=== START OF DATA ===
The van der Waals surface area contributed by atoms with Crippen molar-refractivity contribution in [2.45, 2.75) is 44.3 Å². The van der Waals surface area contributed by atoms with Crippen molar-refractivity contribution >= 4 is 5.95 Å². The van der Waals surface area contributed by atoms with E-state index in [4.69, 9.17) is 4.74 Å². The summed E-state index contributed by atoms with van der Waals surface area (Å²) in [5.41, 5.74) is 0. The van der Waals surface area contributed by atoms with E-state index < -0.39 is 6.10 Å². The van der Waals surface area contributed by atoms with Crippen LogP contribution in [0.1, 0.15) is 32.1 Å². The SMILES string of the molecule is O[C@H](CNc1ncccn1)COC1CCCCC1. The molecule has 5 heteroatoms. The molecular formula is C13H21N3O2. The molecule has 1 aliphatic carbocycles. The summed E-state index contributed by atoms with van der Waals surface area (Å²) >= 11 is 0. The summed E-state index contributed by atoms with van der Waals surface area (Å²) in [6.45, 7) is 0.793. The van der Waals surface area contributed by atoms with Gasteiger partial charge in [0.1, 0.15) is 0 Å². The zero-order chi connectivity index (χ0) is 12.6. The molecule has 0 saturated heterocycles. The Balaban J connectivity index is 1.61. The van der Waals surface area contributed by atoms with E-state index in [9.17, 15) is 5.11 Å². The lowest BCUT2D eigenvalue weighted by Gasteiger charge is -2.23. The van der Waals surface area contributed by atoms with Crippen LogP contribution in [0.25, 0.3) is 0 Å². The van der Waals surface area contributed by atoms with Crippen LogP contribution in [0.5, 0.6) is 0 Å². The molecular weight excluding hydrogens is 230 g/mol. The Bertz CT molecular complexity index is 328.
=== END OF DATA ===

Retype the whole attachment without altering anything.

The van der Waals surface area contributed by atoms with Crippen molar-refractivity contribution in [2.45, 2.75) is 44.3 Å². The van der Waals surface area contributed by atoms with Crippen molar-refractivity contribution >= 4 is 5.95 Å². The van der Waals surface area contributed by atoms with E-state index in [4.69, 9.17) is 4.74 Å². The summed E-state index contributed by atoms with van der Waals surface area (Å²) in [5.41, 5.74) is 0. The van der Waals surface area contributed by atoms with E-state index < -0.39 is 6.10 Å². The van der Waals surface area contributed by atoms with Crippen LogP contribution in [0.1, 0.15) is 32.1 Å². The SMILES string of the molecule is O[C@H](CNc1ncccn1)COC1CCCCC1. The molecule has 5 heteroatoms. The molecular formula is C13H21N3O2. The molecule has 1 aliphatic carbocycles. The summed E-state index contributed by atoms with van der Waals surface area (Å²) >= 11 is 0. The summed E-state index contributed by atoms with van der Waals surface area (Å²) in [6.45, 7) is 0.793. The van der Waals surface area contributed by atoms with Gasteiger partial charge in [0.1, 0.15) is 0 Å². The zero-order chi connectivity index (χ0) is 12.6. The molecule has 0 saturated heterocycles. The Balaban J connectivity index is 1.61. The van der Waals surface area contributed by atoms with E-state index in [9.17, 15) is 5.11 Å². The lowest BCUT2D eigenvalue weighted by Gasteiger charge is -2.23. The van der Waals surface area contributed by atoms with Crippen LogP contribution in [0.25, 0.3) is 0 Å². The van der Waals surface area contributed by atoms with Crippen LogP contribution in [0.5, 0.6) is 0 Å². The molecular weight excluding hydrogens is 230 g/mol. The Bertz CT molecular complexity index is 328.